NEAL MCCLUSKEY, CATO INSTITUTE
For some people, a considerable worry about private education is that it might foster right‐wing hate and militancy. This concern can be seen in a series of HuffPost articles over the last few years sounding alarms about textbooks in some private schools, and in this recent op‐ed attacking efforts to expand educational freedom in West Virginia. Says the latter:
We have seen where this leads. In some Middle Eastern cultures, private schools called madrassas have been known to engage in religious and political indoctrination beginning at a very young age, even including combat training with military weapons. These are the people who brought down the twin towers of the World Trade Center.
Based on the rhetoric we are hearing from certain domestic terrorists, are we very far away from schools like that in America? Proud Boy Academy? Boogaloo Boot Camp?
Even some folks generally favorable to educational freedom have worries. As Bonnie Kristian wrote recently in Christianity Today:
On the one hand, if Stroop’s broad verdict is right, I should have joined the Capitol mob. I am a product of Christian primary education—even used Abeka books. Still, I can’t argue with Stroop’s basic contention that the mushrooming visibility of Christian nationalism in American evangelical circles requires new scrutiny of Christian schooling. The question I keep returning to is this: Are our schools training Christians or Americans?
Is there significant evidence that fears about private education are well placed? No.
Evidence from Europe and Canada, both of which have more school choice than in the United States, suggests choice does not lead to greater militancy or unrest. Indeed, as Patrick Wolf itemizes in our book School Choice Myths: Setting the Record Straight on Education Freedom, U.S. research overwhelmingly finds that private schools produce more tolerant and knowledgeable citizens than public.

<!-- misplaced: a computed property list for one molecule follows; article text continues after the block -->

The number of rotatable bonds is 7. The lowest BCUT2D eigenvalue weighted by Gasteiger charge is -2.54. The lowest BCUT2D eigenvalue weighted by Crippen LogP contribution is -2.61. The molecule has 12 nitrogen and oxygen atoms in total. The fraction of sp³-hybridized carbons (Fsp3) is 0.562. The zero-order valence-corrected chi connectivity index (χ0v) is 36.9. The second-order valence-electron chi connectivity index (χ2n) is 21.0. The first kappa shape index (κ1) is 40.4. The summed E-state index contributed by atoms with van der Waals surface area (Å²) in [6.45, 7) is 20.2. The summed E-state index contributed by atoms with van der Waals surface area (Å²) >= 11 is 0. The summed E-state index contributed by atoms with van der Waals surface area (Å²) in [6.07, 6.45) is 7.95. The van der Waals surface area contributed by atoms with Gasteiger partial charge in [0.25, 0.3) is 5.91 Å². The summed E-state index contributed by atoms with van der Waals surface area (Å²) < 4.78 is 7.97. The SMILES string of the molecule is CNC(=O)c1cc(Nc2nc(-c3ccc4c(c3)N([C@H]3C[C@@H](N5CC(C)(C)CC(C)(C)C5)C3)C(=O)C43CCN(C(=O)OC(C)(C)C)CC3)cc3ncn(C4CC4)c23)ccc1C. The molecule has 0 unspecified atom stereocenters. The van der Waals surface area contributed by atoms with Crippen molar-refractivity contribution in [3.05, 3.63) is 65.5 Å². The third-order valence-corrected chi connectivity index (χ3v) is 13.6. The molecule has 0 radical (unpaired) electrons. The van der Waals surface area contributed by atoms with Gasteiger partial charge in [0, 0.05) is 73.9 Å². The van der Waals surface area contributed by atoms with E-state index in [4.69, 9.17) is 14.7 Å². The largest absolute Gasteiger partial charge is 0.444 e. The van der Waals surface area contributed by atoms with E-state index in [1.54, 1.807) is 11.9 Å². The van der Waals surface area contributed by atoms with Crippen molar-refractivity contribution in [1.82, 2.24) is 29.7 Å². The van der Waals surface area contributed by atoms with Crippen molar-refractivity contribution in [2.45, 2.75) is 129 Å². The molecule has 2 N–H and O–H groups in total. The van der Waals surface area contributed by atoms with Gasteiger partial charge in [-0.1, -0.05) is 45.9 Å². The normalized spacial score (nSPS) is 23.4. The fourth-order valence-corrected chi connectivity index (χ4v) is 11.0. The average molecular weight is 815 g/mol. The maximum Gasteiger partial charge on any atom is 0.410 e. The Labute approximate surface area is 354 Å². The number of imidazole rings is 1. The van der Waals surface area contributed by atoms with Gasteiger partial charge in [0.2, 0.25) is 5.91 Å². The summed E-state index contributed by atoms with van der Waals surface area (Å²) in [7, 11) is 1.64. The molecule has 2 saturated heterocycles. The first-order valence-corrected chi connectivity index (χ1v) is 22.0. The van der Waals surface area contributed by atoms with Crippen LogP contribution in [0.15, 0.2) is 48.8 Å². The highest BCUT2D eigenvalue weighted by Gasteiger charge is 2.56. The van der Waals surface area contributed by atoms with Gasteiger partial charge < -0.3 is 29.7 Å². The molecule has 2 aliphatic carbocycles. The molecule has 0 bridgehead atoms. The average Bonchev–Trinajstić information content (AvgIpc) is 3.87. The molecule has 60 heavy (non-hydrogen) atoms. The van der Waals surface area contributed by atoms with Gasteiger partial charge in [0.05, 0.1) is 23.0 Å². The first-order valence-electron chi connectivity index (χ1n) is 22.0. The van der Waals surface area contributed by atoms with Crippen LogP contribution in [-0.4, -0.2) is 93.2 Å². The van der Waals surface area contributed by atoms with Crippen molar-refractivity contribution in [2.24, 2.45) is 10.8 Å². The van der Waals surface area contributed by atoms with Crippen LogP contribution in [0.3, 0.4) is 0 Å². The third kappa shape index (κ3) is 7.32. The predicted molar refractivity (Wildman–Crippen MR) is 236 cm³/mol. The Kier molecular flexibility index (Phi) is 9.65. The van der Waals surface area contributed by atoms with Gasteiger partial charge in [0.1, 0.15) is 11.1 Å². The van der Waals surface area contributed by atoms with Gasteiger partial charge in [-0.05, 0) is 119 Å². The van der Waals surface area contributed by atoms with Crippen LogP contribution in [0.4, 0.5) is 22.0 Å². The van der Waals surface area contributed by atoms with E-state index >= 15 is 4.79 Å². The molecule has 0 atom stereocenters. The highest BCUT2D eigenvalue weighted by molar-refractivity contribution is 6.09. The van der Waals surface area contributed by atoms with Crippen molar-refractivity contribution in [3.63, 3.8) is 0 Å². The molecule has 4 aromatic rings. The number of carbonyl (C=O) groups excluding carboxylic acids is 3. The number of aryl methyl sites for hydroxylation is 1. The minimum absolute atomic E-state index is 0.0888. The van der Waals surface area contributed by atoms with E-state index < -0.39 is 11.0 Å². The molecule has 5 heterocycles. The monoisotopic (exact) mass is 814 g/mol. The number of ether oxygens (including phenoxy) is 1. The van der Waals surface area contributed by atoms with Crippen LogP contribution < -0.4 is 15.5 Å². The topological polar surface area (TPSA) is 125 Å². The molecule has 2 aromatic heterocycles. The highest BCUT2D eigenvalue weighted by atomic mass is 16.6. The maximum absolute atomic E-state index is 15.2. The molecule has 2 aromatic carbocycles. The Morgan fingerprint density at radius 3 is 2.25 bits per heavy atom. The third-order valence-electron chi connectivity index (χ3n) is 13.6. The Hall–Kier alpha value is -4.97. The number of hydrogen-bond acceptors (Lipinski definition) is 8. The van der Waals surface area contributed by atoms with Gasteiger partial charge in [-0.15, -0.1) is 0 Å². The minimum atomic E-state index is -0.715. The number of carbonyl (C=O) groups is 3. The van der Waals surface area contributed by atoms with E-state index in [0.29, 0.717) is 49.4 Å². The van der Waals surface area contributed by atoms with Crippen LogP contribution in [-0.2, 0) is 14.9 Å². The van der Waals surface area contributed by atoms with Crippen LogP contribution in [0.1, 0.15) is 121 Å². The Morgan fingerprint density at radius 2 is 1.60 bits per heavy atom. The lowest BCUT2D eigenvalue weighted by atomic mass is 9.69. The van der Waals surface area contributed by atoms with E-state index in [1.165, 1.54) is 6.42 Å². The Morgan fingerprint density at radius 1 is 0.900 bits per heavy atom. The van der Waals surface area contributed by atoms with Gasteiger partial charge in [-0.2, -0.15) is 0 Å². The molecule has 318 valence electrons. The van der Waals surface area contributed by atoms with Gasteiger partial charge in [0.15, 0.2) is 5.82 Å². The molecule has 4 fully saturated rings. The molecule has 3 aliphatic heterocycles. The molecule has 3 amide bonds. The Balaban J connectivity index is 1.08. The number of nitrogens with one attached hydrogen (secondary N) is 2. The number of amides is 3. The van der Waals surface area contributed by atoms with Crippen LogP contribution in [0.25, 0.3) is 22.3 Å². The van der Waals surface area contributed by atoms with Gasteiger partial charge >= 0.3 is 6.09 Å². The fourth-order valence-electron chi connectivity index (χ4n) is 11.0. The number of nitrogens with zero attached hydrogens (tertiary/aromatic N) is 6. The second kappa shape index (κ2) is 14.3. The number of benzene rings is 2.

Still, to explore a bit further, the Cato CEF gang looked into the schooling of people arrested in connection to the January 6 Capitol riot.
The first thing to note is that of the 265 people that the NPR database listed as having been arrested in connection with the riot as of the time we conducted our search, we were unable to locate K-12 education information for the vast majority. Also, what we did typically find was only at the high school level.
Of the 33 arrestees for whom we could find information – plus Ashli Babbitt, who was killed in the rioting – only 3 attended private schools. 30 attended public high schools, and one completed a GED in the military. So only 9 percent attended private schools, which is proportionate to the most recent data on private schools’ national share of secondary school enrollment.
If schools have fostered right‐wing militancy, this suggests it is as much a public as private school problem.
To get a little more context, we decided to take a quick look at the other side: Democrats in the U.S. Senate, who are unlikely to be rioting right‐wing types.
Again, we could only readily find mostly high school information, and for some senators we did not find anything. Overall, we obtained information for 46 Democratic senators and for the two independents – Bernie Sanders (VT) and Angus King (ME) – who caucus with them. Seventeen of those, or 35 percent, attended private schools, eclipsing the national share.
Of course, private schooling is correlated with wealth – after all, you typically have to pay for private school on top of public‐school taxes – and wealth is correlated with political success. So while the Democratic senatorial data shows private schooling strongly associated with leaders on the left, this correlation might be a function of wealth rather than private schooling itself.
For comparison, we looked at the schooling of Republican senators, too. We found information for 48 and found that 13 had attended private school. That is 27 percent; higher than the national share, but lower than Democratic senators.
Of course, none of this proves that some private schools are not fostering the creation of right‐wing militants. But it does suggest that private schooling overall has not been a greater force creating members of America’s right wing than public schools. Indeed, it may be more associated with the political left.